If cities are marked by a kind of intimacy with strangers, I was struck too, by several pieces that upturned this idea: sometimes our closest relationships can take on a new shape in the city. For instance, in Laura Besley’s ‘Slim Odds,’ the narrator catches sight of her estranged sister on a subway train – they haven’t spoken in years and the familiar face is startling amongst the sea of strangers’ faces. Meanwhile, the narrator of Shamini Sriskandarajah’s ‘Coffee’ takes a train journey with their mother and brings along a homemade cake. In a tiny but shattering act of rejection, the mother stubbornly ‘won’t touch the cake that took me two hours,’ and instead nurses a cup of coffee ‘that a stranger made in a few minutes.’ Both stories cleverly bring home how devastating it can be if the people supposedly closest to us prefer the company of a cityful of strangers.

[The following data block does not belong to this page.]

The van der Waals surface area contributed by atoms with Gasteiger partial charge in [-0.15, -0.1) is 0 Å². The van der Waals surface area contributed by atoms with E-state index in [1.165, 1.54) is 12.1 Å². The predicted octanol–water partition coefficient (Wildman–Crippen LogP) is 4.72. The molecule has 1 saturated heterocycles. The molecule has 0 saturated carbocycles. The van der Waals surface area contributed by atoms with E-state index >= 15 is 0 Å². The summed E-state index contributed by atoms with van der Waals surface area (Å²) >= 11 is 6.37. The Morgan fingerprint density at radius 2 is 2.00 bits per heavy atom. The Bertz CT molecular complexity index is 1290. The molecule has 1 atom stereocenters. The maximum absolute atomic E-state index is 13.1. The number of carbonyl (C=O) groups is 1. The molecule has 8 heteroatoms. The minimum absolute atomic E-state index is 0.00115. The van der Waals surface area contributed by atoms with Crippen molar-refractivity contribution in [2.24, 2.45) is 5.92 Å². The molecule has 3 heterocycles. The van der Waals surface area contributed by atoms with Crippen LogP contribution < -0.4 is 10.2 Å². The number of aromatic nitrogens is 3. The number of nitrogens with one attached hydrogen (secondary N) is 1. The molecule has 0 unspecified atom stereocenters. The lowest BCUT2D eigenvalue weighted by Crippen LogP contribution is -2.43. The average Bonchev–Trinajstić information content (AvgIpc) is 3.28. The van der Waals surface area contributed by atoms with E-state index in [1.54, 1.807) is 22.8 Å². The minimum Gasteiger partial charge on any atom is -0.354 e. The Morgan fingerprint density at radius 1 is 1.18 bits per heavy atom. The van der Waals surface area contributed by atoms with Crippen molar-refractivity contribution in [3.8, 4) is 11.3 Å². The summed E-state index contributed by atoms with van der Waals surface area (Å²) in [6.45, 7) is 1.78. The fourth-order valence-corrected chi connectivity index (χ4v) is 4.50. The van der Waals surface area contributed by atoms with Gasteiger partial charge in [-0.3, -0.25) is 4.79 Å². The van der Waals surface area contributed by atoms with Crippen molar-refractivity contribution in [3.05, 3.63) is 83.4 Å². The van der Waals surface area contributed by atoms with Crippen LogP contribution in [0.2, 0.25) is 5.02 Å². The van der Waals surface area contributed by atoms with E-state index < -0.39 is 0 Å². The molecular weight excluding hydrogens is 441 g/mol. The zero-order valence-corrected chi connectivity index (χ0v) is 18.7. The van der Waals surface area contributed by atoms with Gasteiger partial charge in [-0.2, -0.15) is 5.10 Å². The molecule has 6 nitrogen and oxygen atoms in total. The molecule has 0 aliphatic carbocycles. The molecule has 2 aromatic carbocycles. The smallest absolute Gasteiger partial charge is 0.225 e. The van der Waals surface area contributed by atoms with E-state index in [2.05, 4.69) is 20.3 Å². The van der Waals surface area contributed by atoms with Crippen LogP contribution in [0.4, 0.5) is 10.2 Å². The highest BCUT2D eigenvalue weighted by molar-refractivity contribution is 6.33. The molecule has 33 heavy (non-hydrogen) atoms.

Interestingly, several of the stories involve ghosts. Perhaps it’s apt: cities are full of other lives which can seem not quite real and which we only half-see. There are literal ghosts in Patty Tomsky’s chilling ‘In Between, Sunny Day’ – shades who wander about invisibly in broad daylight, screaming at people who feel their presence only as an inexplicable shiver. In stories by Maja Bodenstein and Evleen Towey, there are wraiths – apparent past and future selves glimpsed in passing on public transport. And Cherry Potts’ ‘Foundation Myth’ pays homage to those who passed through the city long before it was a city, conjuring the moment someone might have first called this place ‘home’:
You can imagine her putting down her walking staff and gathering her family, her clan, her tribe, and saying here is our place. No need to wander further, here is beauty, here is everything we need, here is defensible.